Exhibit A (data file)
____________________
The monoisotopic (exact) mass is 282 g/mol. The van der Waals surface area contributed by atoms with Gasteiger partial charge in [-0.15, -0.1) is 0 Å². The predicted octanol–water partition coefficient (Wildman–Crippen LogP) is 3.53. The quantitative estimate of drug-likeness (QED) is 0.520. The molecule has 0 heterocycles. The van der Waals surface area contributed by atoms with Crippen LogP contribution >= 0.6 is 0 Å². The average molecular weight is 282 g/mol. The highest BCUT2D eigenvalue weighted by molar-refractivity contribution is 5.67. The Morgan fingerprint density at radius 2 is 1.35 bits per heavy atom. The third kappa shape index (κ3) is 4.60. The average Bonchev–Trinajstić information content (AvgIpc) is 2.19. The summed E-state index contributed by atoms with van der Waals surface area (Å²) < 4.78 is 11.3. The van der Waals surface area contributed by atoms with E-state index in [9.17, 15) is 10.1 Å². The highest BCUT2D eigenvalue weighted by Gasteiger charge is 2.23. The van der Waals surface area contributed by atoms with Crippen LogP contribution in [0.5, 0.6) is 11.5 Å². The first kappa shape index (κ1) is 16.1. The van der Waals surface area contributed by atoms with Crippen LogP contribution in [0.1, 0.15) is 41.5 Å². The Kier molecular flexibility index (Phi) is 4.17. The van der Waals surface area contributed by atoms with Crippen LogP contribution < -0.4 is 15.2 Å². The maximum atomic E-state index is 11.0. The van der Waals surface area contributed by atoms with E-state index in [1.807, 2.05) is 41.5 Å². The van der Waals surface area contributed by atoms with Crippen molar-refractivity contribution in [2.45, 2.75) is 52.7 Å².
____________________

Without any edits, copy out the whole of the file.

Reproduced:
The monoisotopic (exact) mass is 282 g/mol. The van der Waals surface area contributed by atoms with Gasteiger partial charge in [-0.15, -0.1) is 0 Å². The predicted octanol–water partition coefficient (Wildman–Crippen LogP) is 3.53. The quantitative estimate of drug-likeness (QED) is 0.520. The molecule has 0 heterocycles. The van der Waals surface area contributed by atoms with Crippen LogP contribution >= 0.6 is 0 Å². The average molecular weight is 282 g/mol. The highest BCUT2D eigenvalue weighted by molar-refractivity contribution is 5.67. The Morgan fingerprint density at radius 2 is 1.35 bits per heavy atom. The third kappa shape index (κ3) is 4.60. The average Bonchev–Trinajstić information content (AvgIpc) is 2.19. The summed E-state index contributed by atoms with van der Waals surface area (Å²) < 4.78 is 11.3. The van der Waals surface area contributed by atoms with E-state index in [9.17, 15) is 10.1 Å². The highest BCUT2D eigenvalue weighted by Gasteiger charge is 2.23. The van der Waals surface area contributed by atoms with Crippen LogP contribution in [0.5, 0.6) is 11.5 Å². The first kappa shape index (κ1) is 16.1. The van der Waals surface area contributed by atoms with Crippen LogP contribution in [0.1, 0.15) is 41.5 Å². The Kier molecular flexibility index (Phi) is 4.17. The van der Waals surface area contributed by atoms with Crippen LogP contribution < -0.4 is 15.2 Å². The maximum atomic E-state index is 11.0. The van der Waals surface area contributed by atoms with E-state index in [1.807, 2.05) is 41.5 Å². The van der Waals surface area contributed by atoms with Crippen molar-refractivity contribution in [2.45, 2.75) is 52.7 Å².